Blue mussel and oyster monitoring

Since 1998, blue mussel beds in the Schleswig-Holstein Wadden Sea are monitored within the framework of the Trilateral Monitoring and Assessment Program every year. Since 2006, the Pacific oyster (Magallana gigas) population has also been recorded in parallel.

How do mussel beds change over time?

Mussel beds are among the most diverse communities in the Wadden Sea, serving as valuable food source and important habitat for birds, fish and invertebrates.

Mussel monitoring serves to gain an annual overview of the composition, structure and dynamics of the mussel beds and to document the long-term development of the mussel populations.

For this purpose, the eulittoral populations of blue mussels (Mytilus edulis) are recorded annually. In addition, the sublittoral occurrences are investigated selectively.

The Pacific oyster (Magallana gigas) has been spreading increasingly on the eulittoral mussel beds since the 1990s. Since 2006, the species has also been recorded within the framework of this monitoring.


Surveys of eulittoral mussel beds are mainly carried out between May and September. Around low tide, the mussel beds can be reached from the shore or by boat to collect different scientific data. In on-site inspections, the contours of the beds are determined by GPS and the coverage is estimated. Samples are taken and later evaluated in the laboratory to determine abundance, length frequency distribution, biomass and condition index of the mussels.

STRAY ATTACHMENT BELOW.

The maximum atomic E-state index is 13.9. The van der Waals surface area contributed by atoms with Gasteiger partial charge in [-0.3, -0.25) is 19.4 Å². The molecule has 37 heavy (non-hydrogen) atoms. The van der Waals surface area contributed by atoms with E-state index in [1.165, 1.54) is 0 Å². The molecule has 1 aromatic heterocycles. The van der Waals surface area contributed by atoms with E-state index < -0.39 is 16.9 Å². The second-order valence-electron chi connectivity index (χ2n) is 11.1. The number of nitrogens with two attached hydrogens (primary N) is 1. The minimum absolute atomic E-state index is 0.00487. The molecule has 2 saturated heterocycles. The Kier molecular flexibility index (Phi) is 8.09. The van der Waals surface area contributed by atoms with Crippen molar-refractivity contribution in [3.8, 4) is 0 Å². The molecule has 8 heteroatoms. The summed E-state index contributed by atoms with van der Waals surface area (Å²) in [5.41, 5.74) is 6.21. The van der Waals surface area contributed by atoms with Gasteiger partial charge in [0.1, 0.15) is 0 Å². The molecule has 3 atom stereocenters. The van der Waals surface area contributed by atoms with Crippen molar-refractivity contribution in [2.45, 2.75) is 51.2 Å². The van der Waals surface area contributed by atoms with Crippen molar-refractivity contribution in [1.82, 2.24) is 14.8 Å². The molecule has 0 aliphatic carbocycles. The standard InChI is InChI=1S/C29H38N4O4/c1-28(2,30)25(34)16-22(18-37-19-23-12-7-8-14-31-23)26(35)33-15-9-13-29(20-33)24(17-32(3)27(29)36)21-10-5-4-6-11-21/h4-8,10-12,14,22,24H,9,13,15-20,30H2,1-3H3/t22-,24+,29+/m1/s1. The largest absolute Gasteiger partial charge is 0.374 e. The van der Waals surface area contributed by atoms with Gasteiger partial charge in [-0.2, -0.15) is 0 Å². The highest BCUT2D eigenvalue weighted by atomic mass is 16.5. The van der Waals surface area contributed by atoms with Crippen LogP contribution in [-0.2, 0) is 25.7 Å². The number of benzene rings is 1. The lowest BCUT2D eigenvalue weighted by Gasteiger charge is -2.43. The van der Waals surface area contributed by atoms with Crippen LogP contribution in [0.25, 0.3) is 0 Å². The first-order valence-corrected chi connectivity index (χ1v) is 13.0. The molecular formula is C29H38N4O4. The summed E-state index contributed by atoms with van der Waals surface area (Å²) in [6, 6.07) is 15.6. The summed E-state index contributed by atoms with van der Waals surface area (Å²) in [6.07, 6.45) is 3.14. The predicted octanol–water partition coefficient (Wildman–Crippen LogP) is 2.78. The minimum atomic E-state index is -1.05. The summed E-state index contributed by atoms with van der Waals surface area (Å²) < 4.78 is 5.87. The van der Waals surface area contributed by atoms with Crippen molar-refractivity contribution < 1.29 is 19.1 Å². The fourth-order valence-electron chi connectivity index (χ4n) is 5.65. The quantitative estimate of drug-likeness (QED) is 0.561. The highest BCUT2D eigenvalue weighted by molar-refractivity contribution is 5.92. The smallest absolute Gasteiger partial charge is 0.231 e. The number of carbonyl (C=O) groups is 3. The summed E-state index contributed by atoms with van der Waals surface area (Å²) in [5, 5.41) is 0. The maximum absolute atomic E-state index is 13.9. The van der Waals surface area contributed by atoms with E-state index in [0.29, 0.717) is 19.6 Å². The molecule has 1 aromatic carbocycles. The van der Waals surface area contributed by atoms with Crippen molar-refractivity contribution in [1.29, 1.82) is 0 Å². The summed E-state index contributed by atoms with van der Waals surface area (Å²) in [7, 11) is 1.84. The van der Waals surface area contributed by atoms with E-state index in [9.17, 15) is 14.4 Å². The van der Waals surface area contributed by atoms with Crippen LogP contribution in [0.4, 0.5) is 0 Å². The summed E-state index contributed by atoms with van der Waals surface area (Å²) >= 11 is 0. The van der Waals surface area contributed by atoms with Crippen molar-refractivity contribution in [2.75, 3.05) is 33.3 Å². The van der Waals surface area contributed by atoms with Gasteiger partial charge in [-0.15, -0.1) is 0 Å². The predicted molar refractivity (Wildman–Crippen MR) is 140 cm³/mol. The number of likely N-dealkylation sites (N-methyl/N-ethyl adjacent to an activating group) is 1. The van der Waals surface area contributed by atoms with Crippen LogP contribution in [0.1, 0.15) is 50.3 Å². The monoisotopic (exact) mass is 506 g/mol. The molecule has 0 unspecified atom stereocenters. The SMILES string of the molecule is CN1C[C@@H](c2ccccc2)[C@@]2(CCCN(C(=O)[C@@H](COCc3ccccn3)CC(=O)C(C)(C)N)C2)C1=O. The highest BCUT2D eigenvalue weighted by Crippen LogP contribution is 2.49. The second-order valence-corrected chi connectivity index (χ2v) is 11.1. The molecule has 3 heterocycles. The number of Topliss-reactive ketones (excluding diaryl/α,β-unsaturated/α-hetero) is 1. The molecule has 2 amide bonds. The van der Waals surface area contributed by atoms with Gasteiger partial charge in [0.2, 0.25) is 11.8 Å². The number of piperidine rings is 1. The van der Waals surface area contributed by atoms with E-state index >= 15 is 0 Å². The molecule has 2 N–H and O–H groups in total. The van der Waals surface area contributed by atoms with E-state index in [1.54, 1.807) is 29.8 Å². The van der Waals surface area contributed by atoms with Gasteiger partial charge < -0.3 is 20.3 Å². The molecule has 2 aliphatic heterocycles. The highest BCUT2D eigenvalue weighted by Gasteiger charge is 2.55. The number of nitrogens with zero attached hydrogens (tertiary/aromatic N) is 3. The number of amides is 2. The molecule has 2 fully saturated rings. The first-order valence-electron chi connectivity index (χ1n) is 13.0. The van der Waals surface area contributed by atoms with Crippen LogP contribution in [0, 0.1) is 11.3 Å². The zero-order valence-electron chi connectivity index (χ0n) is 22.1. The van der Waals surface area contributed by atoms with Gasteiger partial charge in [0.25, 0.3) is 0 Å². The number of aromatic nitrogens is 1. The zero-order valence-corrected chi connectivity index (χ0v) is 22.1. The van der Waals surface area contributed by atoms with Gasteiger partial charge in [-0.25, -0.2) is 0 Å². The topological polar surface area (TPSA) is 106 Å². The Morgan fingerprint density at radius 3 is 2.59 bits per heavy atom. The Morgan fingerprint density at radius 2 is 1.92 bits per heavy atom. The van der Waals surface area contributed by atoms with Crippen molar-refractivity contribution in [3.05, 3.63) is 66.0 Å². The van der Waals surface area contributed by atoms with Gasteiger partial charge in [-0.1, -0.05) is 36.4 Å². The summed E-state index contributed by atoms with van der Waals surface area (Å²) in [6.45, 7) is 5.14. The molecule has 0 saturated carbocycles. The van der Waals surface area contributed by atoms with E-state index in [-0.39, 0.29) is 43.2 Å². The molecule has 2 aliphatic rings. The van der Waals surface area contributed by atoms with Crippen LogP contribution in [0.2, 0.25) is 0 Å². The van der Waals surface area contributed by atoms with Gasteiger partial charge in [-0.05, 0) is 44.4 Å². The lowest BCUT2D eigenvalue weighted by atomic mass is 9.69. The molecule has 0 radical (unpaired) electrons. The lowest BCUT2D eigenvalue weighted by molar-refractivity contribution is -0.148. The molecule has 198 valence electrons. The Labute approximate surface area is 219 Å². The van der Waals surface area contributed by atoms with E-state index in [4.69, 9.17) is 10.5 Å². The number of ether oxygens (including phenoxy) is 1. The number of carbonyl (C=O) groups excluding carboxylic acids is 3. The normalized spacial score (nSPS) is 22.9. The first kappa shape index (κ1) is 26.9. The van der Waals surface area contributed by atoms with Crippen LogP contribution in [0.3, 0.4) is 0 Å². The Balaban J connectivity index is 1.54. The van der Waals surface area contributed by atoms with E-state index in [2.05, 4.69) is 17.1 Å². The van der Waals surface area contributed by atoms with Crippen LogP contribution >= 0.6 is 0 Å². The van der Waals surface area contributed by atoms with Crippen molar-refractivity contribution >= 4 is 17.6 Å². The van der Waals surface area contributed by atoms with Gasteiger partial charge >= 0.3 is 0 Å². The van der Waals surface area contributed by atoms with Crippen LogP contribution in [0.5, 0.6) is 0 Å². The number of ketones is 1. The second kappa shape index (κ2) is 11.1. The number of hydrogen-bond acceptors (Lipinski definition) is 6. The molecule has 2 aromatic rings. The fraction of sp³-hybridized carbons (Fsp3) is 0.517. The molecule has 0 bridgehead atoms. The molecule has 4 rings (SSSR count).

The species community of four typical mussel beds is documented additionally. In September, the accompanying fauna is sampled to collect data on the structure and dynamics of the endo- and epibenthos.

Twice every five years, complementary digital aerial surveys are carried out on behalf of the Nationalparkverwaltung (National Park Administration) to ensure comprehensive monitoring. These data are used in mussel monitoring for further evaluations. Digital photographs of the entire North Frisian and partly Dithmarschen Wadden Sea are used to verify known beds and to identify freshly colonised eulittoral areas.

Sublittoral blue mussel and oyster populations are surveyed from the ship using a small mussel dredge, checking known sites as well as further areas. This method delivers valuable information about sublittoral sites that could partly be confirmed over several years.

The strategy to monitor mussels has been agreed between Denmark, Germany and The Netherlands in the Trilateral Monitoring and Assessment Program (TMAG 1991) (see Nehls & Büttger 2006).

Papers and reports

Nehls, G. & Büttger, H. (2006)

Miesmuschelmonitoring 1998-2005 im Nationalpark Schleswig-Holsteinisches Wattenmeer. Ein Projekt im Rahmen des Trilateral Monitoring and Assessment Program (TMAP)

(Hrsg. BioConsult SH). Husum (DEU), Im Auftrag des Landesamtes für den Nationalpark Schleswig-Holsteinisches Wattenmeer, S: 165

Folmer, E., Büttger, H., Herlyn, M., Markert, A., Millat, G., Troost, K. & Wehrmann, A. (2017)

Beds of blue mussels and Pacific oysters

In: Wadden Sea Quality Status Report 2017. Eds.: Kloepper S. et al., Common Wadden Sea Secretariat, Wilhelmshaven, Germany. Last updated 21.12.2017. Downloaded 04.01.2017.

TMAG (1991)

TMAP Manual. The Trilateral Monitoring and Assessment Program (TMAP).

Common Wadden Sea Secretariat/Wilhelmshaven (DEU)

Further information